A number of fine Parkers were offered, the biggest money being for an exceptional high original condition .410 ga. VHE Parker with case and hang tags. Presale estimate was $20,000-30,000 and the price shot through to almost double the high estimate at $57,500.
Winchester was also represented with a scarce 16 ga. Model 21 Deluxe Grade #6 engraved two-barrel set carrying a presale estimate of $25,000-40,000 and went out at $37,375.
Another area that Julia Auction House excels in is Class III weapons (machine guns). From 2008 up to October 2015, James D. Julia’s has sold more than 50% of all Class III weapons offered at auction in North America during that time period. Four other major auction houses dealing with firearms divided up the remaining 50%. Up until this sale, Julia’s had sold nearly $12 million of Class III items; the remainder equating to approximately $9 million was divided up between the other auction houses. So it is no surprise that once again, some more fine examples were offered at Julia’s. A Colt Model 1921 Thompson machine gun, a favorite weapon of Machine Gun Kelly and/or Al Capone, carried a presale estimate of $25,000-35,000; it flew to $43,700. A 50 cal. Browning Water-cooled M2 “Tora Tora” on pedestal mount was estimated at $25,000-35,000 but finally sold for just under $50,000. A Colt SP1 Machine gun set up with 3 custom uppers was estimated at $15,000-25,000 and established a new auction record at just under $42,000.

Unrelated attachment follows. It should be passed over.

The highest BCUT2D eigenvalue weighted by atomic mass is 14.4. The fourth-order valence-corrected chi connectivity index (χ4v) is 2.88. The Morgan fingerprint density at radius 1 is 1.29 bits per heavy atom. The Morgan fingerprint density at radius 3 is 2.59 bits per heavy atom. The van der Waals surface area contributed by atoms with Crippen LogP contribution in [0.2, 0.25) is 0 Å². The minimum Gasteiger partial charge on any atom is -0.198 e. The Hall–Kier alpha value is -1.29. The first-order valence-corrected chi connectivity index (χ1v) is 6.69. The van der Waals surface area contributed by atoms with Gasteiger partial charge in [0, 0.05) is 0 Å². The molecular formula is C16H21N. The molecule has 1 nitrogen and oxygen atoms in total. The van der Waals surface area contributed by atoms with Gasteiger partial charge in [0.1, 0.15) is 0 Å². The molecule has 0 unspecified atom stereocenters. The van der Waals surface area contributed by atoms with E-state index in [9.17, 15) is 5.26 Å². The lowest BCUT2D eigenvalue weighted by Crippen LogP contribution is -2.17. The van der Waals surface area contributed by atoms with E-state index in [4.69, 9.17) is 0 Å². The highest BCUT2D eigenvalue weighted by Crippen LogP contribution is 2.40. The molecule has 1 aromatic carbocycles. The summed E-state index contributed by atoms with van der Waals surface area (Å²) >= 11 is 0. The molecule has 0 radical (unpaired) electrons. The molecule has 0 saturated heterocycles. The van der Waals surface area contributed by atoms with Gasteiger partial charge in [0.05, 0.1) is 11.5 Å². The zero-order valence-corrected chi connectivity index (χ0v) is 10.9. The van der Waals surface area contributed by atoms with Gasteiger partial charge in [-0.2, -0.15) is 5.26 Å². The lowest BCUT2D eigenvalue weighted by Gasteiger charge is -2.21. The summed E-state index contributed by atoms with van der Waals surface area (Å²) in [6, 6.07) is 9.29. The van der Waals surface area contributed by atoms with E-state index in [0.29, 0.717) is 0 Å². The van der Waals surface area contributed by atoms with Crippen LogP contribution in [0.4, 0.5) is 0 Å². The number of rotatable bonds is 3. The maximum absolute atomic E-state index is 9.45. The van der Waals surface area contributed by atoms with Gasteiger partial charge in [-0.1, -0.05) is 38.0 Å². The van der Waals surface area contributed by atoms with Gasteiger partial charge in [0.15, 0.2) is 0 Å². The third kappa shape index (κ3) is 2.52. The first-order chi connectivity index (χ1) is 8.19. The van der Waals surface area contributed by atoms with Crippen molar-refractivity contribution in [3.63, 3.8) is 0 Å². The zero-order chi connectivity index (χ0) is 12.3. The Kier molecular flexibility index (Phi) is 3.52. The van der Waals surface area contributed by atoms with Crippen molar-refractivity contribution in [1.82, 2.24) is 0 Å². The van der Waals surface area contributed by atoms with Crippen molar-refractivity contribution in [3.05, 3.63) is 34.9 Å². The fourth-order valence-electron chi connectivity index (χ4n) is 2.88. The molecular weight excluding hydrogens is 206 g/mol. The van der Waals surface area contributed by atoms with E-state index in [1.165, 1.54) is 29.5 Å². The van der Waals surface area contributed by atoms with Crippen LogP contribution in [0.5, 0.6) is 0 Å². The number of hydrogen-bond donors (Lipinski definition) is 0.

For more details on this spectacular auction check out www.jamesdjulia.com/firearms. Julia’s next firearms auction is scheduled for October 2016 and already includes fabulous collections and spectacular arms and is sure to be another record breaker.
Scott Antique Markets Add Summer Antique Extravaganzas in Ohio
By Janet Kessler
The Scott Antique Market management is adding summer Extravaganzas to their schedule of shows in Ohio. They have leased the Fayette County Fairgrounds in Washington Court House, Ohio. The four show dates are the fifth weekend of April, the fourth weekends of June and August, plus the first weekend in October. Show promoter Don Scott terms it as an “Antique Extravaganza at the Awesome Fayette County Fairgrounds.”
Betty Scott comments, “The grand old fairgrounds have filled up nicely with exhibitors wanting booths, and there should be enough room for most of the antique dealers wanting to exhibit. Thousands of shoppers will take away treasures the exhibitors are bringing in. They will bring truckloads from all over the world; many of the antiques will end up in museums. It will be an exhibitor’s and treasure hunter’s paradise.”
Don Scott added, “Over 30 years ago after starting our shows at the State Fairgrounds in Columbus, Ohio, and Atlanta, along with the start of the Springfield show, the grand old Washington Court House show emptied out. Spending the first part of my life as a professional pilot gave me the opportunity to shop antique shows from the Rose Bowl in California to the markets in Europe. During my three years flying in Saudi Arabia, I also shipped all over the Middle East. My favorite markets were Brimfield, Massachusetts, Washington Court House Ohio, and the small markets in Afghanistan and Kuwait City. Washington Court House, however, stood out as my favorite! With the fairgrounds restored, new buildings added, the US highway 35 interchange at the show, I-71 connecting a few miles away, and the new nearby hotels will make this show wonderful for antique dealers and buyers.”